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February 26, 2014

African-American History Month Spotlight: Albert L. Turner, John A. Cobbs, and Delta Sigma Rho

In celebration of African-American History Month we are spotlighting 2 alumni - Albert Louis Turner and John Alfred Cobbs - who were prize-winning debaters, and Delta Sigma Rho, forensic honor society.

Albert L. Turner, 1923

Albert Turner was born 4/9/1900 in New Orleans. After graduation from New Orleans University High School he entered Adelbert College in 1919. As a student he was a member of Alpha Phi Alpha fraternity, the Debate Team, and the track team. He also ran in the Hudson Relay for 3 years. When he first entered Adelbert he was planning a career in medicine but at some point he changed to law. A prize-winner in oratory in high school, he continued in college. He won first place in the Junior-Sophomore Oratorical Contest, second place in the Junior-Senior Extempore Contest, and the President’s Prize in Debating. He graduated cum laude from Adelbert College in 1923. He entered the Law School and graduated in 1927, being elected to the Order of the Coif. He practiced law in Cleveland with Alexander Martin, a graduate of Adelbert class of 1895 and Law School 1898. He received the M.A. and Ph.D. from the University of Michigan in 1933 and 1943. He taught political science and history at Tuskegee Institute, 1928-1941, also serving as assistant dean and registrar. Dr. Turner served as Professor of Law and Dean of the School of Law at North Carolina College 1941-1965. (He worked for the federal government for 4 months in 1944.) He died in 1973. His wife, Dessa Clements, received the degree of Pharmaceutical Chemist from the WRU School of Pharmacy in 1922.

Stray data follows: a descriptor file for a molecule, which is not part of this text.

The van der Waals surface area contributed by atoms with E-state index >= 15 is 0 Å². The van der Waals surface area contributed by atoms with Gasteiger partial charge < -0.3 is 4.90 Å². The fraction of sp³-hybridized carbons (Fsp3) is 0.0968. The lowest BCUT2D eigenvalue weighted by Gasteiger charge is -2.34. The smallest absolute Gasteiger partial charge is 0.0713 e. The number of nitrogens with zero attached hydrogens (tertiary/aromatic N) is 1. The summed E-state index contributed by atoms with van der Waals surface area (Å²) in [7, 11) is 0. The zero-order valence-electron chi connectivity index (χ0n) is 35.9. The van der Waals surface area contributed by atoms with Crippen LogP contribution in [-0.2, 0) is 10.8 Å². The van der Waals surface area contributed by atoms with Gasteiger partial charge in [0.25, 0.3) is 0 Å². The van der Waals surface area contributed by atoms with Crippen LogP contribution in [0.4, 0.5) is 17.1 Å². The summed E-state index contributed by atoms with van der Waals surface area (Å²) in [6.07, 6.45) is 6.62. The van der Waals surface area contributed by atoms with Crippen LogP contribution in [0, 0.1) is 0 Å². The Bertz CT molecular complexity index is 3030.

John A. Cobbs

John A. Cobbs was born 1/8/1912 in Roanoke, Virginia. He moved to Cleveland when he was in junior high school and graduated from Central High School before entering Adelbert College. As a student Cobbs was a member of the Powerhouse editorial staff (the Powerhouse was a student feature magazine), the football team, and the Reserve Rostrum. He was one of the members of the first team of the Reserve Rostrum. In March 1934 he won the Public Discussion contest at the National Invitation Meet of Delta Sigma Rho at the University of Wisconsin-Madison. At the same tournament he was a member of the team which tied for second place in debate. He took first place ($100) in the Northern Oratorical League contest held at the University of Minnesota in May 1934. According to a newspaper account, “This is one of the greatest forensic honors that can be conferred upon a college orator. Three of the four judges gave Cobbs an undisputed first place. The winning speech was titled “Three Score Years and Ten” and outlined the progress of the Negro race.” He won the Civic League Oratorical contest in 1933, and the Annual Oratorical Contest for the President’s Prizes at Adelbert in 1933. He won the state championship in oratorical contests at Ohio Wesleyan in 1933. Cobbs graduated from Adelbert College in 1934.

Delta Sigma Rho was a forensic honor society (it is now known as Delta Sigma Rho-Tau Kappa Alpha). It was founded in 1906. The Western Reserve University chapter was established in 1911. Howard S. Woodward was the faculty advisor for debating activities at WRU in the 1920s and 1930s when Turner and Cobbs were students. Educated at Hiram College, Yale University and Harvard, he began teaching at Illinois State Normal School in 1905. He began at Adelbert College in 1909 as instructor in English and became Professor of English in 1924 and Professor of Speech in 1927. He was still professor at the time of his death 12/8/1942.